de Perio-MA; Niemeier-RT; King-BS; Mueller-CA
Cincinnati, OH: U.S. Department of Health and Human Services, Public Health Service, Centers for Disease Control and Prevention, National Institute for Occupational Safety and Health, HETA 2009-0184-3126, 2011 Apr; :1-43
In July 2009, NIOSH received an HHE request from the American Federation of Government Employees. The union was concerned about respiratory protection for federal immigration and customs agency employees during the pH1N1 pandemic. NIOSH investigators reviewed the agency’s written respiratory protection procedures, observed a respirator fit-testing session for employees at agency headquarters, and surveyed employees nationwide about respiratory protection practices. We found that the agency’s respiratory protection policy, the respirator medical evaluation questionnaire, the qualitative fit-testing protocol, and the slide presentation serving as training for fit testers were comprehensive. The quality of the observed respirator fit-testing procedures was good. However, we identified several areas that needed improvement. Though the response rate for our survey was suboptimal with 2,218 responding employees, we found that that most respondents, particularly those from DRO and OI, have face-to-face contact with immigrants in their current job. This contact places them at risk for exposure to airborne infectious agents, including Mycobacterium tuberculosis, influenza virus, rubeola virus, and varicella zoster virus. Most respondents completed all of the steps required for respirator use (medical clearance, respirator training, respirator fit testing). However, some gaps between medical clearance and respirator training existed. We also found low employee compliance with respirator usage and annual tuberculosis screening. The written respiratory protection programs were not readily available in some workplaces. The agency should maintain a written respiratory protection program for all workplaces to protect against airborne infectious agents and other respiratory hazards. The agency should require and arrange fit testing for employees at least annually and verify medical clearance prior to the fit test. Clear written procedures for the use of respirators should be developed and maintained, and specific indications for respirator usage should be included in training. Annual evaluations of the workplaces to ensure that the written respiratory protection program is being properly implemented should be conducted. Training provided to employees and fit testers should be improved to include more information on the technical capabilities of respirators and more specific instructions for performing face seal checks and for donning and doffing respirators. Employees who should undergo routine tuberculosis screening should be identified and informed. Finally, annual influenza vaccination should be recommended to all employees.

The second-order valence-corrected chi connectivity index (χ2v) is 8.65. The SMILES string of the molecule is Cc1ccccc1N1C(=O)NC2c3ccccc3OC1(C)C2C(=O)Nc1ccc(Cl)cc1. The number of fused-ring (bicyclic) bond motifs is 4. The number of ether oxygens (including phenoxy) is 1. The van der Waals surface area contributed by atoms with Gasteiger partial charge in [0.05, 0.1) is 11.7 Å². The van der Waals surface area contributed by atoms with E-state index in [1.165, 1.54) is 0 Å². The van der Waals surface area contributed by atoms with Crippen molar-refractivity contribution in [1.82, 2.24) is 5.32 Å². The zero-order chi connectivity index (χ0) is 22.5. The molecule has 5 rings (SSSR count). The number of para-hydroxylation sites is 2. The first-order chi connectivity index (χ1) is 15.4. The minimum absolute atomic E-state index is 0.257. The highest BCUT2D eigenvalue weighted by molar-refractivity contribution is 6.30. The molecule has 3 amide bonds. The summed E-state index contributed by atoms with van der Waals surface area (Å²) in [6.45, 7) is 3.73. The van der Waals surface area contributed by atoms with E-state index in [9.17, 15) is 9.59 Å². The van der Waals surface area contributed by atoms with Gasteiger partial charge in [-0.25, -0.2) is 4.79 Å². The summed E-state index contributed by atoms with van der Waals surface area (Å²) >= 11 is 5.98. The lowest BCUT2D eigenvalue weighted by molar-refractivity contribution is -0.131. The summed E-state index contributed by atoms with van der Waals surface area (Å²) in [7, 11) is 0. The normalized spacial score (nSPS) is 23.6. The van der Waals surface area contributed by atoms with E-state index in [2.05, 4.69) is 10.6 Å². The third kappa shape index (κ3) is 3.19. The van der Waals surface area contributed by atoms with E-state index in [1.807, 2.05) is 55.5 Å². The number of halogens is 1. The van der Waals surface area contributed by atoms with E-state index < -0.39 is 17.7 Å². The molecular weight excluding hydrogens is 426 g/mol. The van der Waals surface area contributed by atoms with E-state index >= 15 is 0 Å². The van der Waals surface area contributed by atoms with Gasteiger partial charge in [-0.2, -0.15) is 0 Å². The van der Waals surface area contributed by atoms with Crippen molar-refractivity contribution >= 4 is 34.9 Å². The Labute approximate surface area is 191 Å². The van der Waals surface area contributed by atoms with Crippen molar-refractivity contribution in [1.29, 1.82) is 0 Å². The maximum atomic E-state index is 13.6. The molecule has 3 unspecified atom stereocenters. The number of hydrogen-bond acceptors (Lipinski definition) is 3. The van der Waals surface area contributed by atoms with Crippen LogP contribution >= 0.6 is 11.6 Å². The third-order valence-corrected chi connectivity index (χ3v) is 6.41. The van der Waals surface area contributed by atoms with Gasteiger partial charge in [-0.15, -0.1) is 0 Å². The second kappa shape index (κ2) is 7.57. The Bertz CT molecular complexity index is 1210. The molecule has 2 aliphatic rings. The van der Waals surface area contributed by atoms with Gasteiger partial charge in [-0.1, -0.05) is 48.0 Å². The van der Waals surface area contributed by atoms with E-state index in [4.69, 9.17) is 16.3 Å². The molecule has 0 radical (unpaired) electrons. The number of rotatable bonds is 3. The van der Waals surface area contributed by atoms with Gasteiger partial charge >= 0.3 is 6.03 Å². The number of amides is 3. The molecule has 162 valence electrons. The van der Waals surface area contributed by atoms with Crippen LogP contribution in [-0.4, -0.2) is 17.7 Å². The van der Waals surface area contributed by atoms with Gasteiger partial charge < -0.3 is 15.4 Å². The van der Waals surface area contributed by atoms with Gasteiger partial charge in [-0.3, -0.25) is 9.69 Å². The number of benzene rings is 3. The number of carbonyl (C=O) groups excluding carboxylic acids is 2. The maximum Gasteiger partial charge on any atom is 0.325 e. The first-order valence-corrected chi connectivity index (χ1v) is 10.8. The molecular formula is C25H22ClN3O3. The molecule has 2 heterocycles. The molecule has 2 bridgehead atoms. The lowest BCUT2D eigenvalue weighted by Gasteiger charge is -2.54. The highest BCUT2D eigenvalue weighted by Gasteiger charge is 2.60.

Health-hazards; Infectious-diseases; Respiratory-system-disorders; Respiratory-protective-equipment; Employee-exposure; Employee-health; Worker-health; Respirators; Work-practices; Health-surveys; Questionnaires; Training; Bacterial-infections; Viral-infections; Medical-screening; Risk-analysis; Exposure-assessment; Airborne-particles; Respiratory-infections; Vaccines; Infection-control;
Author Keywords: tuberculosis; TB; immigration facility; influenza; H1N1; measles; rubeola; chicken pox; varicella; infections; respirators; respiratory protection
Field Studies; Hazard Evaluation and Technical Assistance
NTIS Accession No.
National Institute for Occupational Safety and Health